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The Social Contract Summary and Analysis

by Jean-Jacques Rousseau

Book IV, Chapters V-IX


Rousseau creates a special body called a "tribunate" to maintain the respective powers of the sovereign and the government and to prevent the two from conflicting. A tribunate preserves the laws and protects legislative power. However, a tribunate is not a part of the constitution and thus should not exercise legislative or executive power. Rousseau argues that although a tribunate cannot do anything, it can prevent everything and thus has a great deal of power. Furthermore, he argues that a good tribunate is the most effective means of maintaining the constitution. The main problem with a tribunate is that it may become too powerful to control. One way to prevent this from happening is to give the members of a tribunate a short, fixed term.

Sometimes the inflexibility of the laws can prevent the state from responding to a crisis. When the state must act quickly, the slowness inherent in formal procedures can be harmful. Thus, in rare and urgent cases concerning matters of public safety, the laws can be suspended and power can be given to a dictator to preserve the state. Rousseau claims that the general will is still preserved under this kind of dictatorship because the state's primary concern is its own preservation. However, it is important to set limits on the time that a dictator can hold power. After exceeding this limit, a dictator either becomes tyrannical or unnecessary.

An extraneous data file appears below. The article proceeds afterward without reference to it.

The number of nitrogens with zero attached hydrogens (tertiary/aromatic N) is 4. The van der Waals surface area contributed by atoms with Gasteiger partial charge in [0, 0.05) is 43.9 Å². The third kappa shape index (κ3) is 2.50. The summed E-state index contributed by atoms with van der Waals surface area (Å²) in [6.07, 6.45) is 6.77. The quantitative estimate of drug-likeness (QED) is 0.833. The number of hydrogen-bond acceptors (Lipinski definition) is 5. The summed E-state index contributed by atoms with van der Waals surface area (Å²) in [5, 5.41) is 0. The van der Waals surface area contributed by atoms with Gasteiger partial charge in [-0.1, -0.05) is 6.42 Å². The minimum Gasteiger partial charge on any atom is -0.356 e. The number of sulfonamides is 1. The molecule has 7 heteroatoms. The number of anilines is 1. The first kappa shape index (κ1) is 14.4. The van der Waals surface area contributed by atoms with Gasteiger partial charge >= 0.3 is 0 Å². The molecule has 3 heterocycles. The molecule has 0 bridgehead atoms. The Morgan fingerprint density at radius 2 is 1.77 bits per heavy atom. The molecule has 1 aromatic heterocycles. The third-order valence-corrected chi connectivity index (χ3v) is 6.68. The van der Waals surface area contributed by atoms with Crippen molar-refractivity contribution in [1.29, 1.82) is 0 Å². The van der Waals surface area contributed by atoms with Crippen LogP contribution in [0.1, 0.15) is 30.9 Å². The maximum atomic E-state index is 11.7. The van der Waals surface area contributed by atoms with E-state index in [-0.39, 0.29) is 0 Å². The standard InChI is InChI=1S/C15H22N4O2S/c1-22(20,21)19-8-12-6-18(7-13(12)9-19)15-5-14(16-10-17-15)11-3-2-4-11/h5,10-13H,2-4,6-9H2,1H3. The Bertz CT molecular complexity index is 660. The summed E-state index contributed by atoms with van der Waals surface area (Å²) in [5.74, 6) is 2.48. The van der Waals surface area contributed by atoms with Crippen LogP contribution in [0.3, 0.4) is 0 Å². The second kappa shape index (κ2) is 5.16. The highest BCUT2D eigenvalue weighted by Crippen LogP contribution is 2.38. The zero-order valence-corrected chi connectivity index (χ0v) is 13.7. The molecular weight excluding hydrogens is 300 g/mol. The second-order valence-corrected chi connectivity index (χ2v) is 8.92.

Rousseau now turns his attention to civil religion, one of the most controversial issues tackled in On the Social Contract. He claims that at first people thought of the gods as their political leaders, and all governments were theocratic. National boundaries led to polytheism, because warring nations could not logically share the same leader. Polytheism, in turn, created civil and religious tolerance. Christianity changed the organization of the state by promoting the idea of a spiritual kingdom separate from any political system. It thus divided the administrative aspects of the state from the theological, and created a source of conflict within all Christian nations.